Monthly Archives: February 2017

Does birth order make a difference in premature twins?

This study – led by Elad Mei-Dan from the Sunnybrook Health Sciences Centre in Toronto – looked at whether birth order made a difference to the health of very premature twins. 6,636 babies were involved in the study which found … Continue reading

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Mother and child attachment – what makes a good bond?

In recent years child-development experts have come to attach a great deal of importance to the bonds formed between mothers and their children in the first few weeks of life. In this study Larissa Rossen from the University of New … Continue reading

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Newborn hearing loss guidance

Hearing loss is the most common disorder at birth and can lead to impaired language skills, behavioural problems and poor academic achievement in later life. The importance of screening newborns for hearing loss is clear as research shows early detection … Continue reading

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Pulmonary hypertension and small babies

Pulmonary hypertension is high blood pressure in the blood vessels supplying the lungs. In this study Andrew Berenz, from the University of Virginia, led a team of researchers looking into how pulmonary hypertension affects very-low-birth-weight babies in the first two … Continue reading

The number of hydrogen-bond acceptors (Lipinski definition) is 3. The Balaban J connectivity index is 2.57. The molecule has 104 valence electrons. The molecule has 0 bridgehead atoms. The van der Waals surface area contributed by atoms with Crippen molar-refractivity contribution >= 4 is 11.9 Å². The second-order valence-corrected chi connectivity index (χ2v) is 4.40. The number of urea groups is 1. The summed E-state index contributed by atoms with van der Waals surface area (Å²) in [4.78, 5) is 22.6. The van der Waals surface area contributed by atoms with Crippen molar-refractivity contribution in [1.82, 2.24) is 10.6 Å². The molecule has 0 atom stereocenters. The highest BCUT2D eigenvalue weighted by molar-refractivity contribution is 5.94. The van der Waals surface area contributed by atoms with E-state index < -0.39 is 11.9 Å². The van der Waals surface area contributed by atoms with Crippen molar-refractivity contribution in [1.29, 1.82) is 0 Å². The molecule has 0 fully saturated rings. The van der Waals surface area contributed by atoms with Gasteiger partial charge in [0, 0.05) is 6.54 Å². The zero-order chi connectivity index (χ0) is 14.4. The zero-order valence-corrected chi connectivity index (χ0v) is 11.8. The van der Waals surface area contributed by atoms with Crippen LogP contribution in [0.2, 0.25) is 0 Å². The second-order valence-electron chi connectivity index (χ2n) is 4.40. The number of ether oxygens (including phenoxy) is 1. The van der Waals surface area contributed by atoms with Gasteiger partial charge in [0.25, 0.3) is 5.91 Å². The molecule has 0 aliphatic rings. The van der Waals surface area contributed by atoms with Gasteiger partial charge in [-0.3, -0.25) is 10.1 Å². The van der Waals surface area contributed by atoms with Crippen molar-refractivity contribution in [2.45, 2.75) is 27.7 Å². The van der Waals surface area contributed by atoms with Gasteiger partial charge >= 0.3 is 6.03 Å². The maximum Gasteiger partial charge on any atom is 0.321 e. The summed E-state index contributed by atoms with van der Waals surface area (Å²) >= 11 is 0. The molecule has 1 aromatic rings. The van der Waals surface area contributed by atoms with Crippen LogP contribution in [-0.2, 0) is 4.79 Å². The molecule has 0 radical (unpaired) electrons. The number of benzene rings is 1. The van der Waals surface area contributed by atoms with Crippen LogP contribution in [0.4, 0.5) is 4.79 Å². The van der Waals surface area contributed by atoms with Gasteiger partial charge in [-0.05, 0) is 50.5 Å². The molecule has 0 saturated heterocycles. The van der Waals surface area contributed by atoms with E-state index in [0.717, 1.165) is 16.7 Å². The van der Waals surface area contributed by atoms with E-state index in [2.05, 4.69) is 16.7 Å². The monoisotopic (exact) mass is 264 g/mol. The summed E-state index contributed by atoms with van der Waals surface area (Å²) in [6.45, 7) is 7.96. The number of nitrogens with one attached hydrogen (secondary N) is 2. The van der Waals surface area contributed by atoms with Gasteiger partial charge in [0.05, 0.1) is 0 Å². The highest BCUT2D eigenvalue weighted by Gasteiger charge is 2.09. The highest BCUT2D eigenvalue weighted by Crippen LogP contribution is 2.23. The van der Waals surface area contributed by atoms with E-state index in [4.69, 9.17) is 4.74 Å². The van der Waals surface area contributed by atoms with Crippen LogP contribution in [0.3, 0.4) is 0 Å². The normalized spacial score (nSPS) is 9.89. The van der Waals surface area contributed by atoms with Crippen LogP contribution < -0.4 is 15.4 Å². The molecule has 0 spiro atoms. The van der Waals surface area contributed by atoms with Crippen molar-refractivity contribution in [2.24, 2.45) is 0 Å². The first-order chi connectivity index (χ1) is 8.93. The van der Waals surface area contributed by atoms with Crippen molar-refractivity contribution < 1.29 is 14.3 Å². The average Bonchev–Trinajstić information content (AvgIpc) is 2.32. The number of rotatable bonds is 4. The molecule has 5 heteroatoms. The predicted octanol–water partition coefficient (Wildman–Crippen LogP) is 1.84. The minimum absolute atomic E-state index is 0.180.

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Pentoxifylline for small babies with nosocomial sepsis

In this study Sahin Hamilcikan – from Bagcilar Training and Research Hospital in Istanbul – led a team of researchers looking into the effectiveness of pentoxifylline in treating very-low-birthweight new-born babies with nosocomial sepsis. They gave pentoxifylline to 18 babies … Continue reading

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Mice, gut bacteria and lung disease

Could the bacteria sometime used preventatively before women have Caesarean sections contribute to people developing lung problems? Recently scientists have become increasingly interested in the biome – the bacteria that live in and alongside people. A study on mice at Cincinatti … Continue reading

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The Relationship Between Behavioral States and Oral Feeding Efficiency in Preterm Infants

The relationship between behavioral states (alert, sleep, drowsy, and crying) and oral feeding efficiency in preterm infants is not well understood. The purpose of this study was  to determine the relationship between behavioral states and feeding efficiency in preterm infants. Comprehensive … Continue reading

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